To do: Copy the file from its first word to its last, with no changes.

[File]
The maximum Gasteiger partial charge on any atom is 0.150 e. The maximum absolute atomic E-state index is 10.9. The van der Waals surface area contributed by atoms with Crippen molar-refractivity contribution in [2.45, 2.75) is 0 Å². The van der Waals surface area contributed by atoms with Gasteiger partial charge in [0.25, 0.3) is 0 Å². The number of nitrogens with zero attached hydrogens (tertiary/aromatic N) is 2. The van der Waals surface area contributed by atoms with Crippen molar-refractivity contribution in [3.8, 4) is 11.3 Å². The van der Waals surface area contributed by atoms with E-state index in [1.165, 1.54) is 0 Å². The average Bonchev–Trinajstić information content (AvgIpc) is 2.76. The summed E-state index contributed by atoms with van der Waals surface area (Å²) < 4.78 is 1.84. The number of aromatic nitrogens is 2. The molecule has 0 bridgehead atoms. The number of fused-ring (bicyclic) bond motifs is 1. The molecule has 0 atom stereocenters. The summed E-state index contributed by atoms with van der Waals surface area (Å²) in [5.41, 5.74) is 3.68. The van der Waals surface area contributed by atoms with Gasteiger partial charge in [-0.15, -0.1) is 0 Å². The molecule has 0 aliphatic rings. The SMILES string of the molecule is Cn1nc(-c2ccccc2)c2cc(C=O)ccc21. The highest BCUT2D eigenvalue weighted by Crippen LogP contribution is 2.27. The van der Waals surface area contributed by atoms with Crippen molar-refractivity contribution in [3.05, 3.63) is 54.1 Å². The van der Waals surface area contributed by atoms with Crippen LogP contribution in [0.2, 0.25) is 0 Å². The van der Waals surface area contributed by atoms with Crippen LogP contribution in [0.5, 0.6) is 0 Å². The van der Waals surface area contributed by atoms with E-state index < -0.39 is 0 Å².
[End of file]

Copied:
The maximum Gasteiger partial charge on any atom is 0.150 e. The maximum absolute atomic E-state index is 10.9. The van der Waals surface area contributed by atoms with Crippen molar-refractivity contribution in [2.45, 2.75) is 0 Å². The van der Waals surface area contributed by atoms with Gasteiger partial charge in [0.25, 0.3) is 0 Å². The number of nitrogens with zero attached hydrogens (tertiary/aromatic N) is 2. The van der Waals surface area contributed by atoms with Crippen molar-refractivity contribution in [3.8, 4) is 11.3 Å². The van der Waals surface area contributed by atoms with E-state index in [1.165, 1.54) is 0 Å². The average Bonchev–Trinajstić information content (AvgIpc) is 2.76. The summed E-state index contributed by atoms with van der Waals surface area (Å²) < 4.78 is 1.84. The number of aromatic nitrogens is 2. The molecule has 0 bridgehead atoms. The number of fused-ring (bicyclic) bond motifs is 1. The molecule has 0 atom stereocenters. The summed E-state index contributed by atoms with van der Waals surface area (Å²) in [5.41, 5.74) is 3.68. The van der Waals surface area contributed by atoms with Gasteiger partial charge in [-0.15, -0.1) is 0 Å². The molecule has 0 aliphatic rings. The SMILES string of the molecule is Cn1nc(-c2ccccc2)c2cc(C=O)ccc21. The highest BCUT2D eigenvalue weighted by Crippen LogP contribution is 2.27. The van der Waals surface area contributed by atoms with Crippen molar-refractivity contribution in [3.05, 3.63) is 54.1 Å². The van der Waals surface area contributed by atoms with Crippen LogP contribution in [0.2, 0.25) is 0 Å². The van der Waals surface area contributed by atoms with Crippen LogP contribution in [0.5, 0.6) is 0 Å². The van der Waals surface area contributed by atoms with E-state index < -0.39 is 0 Å².